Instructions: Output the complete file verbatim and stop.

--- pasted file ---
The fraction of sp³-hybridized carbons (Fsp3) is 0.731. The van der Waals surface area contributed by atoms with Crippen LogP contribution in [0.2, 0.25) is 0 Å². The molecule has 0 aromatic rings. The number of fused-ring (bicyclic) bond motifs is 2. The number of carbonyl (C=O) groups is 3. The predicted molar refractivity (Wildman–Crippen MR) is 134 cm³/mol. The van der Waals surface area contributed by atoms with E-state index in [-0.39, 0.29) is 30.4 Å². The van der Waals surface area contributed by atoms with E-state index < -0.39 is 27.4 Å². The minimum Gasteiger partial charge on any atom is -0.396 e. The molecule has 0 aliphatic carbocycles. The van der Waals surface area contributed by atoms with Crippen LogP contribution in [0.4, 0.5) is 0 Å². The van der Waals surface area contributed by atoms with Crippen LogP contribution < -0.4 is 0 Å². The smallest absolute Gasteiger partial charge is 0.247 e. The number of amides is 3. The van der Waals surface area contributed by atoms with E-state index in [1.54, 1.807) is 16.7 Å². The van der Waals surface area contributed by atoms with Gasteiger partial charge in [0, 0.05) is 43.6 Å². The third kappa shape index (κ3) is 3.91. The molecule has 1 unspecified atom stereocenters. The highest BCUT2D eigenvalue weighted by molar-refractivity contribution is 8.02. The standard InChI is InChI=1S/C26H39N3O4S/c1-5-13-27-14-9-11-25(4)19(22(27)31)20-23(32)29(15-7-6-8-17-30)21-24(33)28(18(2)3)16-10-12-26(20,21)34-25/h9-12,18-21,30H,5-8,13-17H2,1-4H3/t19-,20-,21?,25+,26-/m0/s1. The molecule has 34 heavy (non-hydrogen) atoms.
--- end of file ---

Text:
The fraction of sp³-hybridized carbons (Fsp3) is 0.731. The van der Waals surface area contributed by atoms with Crippen LogP contribution in [0.2, 0.25) is 0 Å². The molecule has 0 aromatic rings. The number of fused-ring (bicyclic) bond motifs is 2. The number of carbonyl (C=O) groups is 3. The predicted molar refractivity (Wildman–Crippen MR) is 134 cm³/mol. The van der Waals surface area contributed by atoms with E-state index in [-0.39, 0.29) is 30.4 Å². The van der Waals surface area contributed by atoms with E-state index < -0.39 is 27.4 Å². The minimum Gasteiger partial charge on any atom is -0.396 e. The molecule has 0 aliphatic carbocycles. The van der Waals surface area contributed by atoms with Crippen LogP contribution in [0.4, 0.5) is 0 Å². The van der Waals surface area contributed by atoms with Crippen LogP contribution < -0.4 is 0 Å². The smallest absolute Gasteiger partial charge is 0.247 e. The number of amides is 3. The van der Waals surface area contributed by atoms with E-state index in [1.54, 1.807) is 16.7 Å². The van der Waals surface area contributed by atoms with Gasteiger partial charge in [0, 0.05) is 43.6 Å². The third kappa shape index (κ3) is 3.91. The molecule has 1 unspecified atom stereocenters. The highest BCUT2D eigenvalue weighted by molar-refractivity contribution is 8.02. The standard InChI is InChI=1S/C26H39N3O4S/c1-5-13-27-14-9-11-25(4)19(22(27)31)20-23(32)29(15-7-6-8-17-30)21-24(33)28(18(2)3)16-10-12-26(20,21)34-25/h9-12,18-21,30H,5-8,13-17H2,1-4H3/t19-,20-,21?,25+,26-/m0/s1. The molecule has 34 heavy (non-hydrogen) atoms.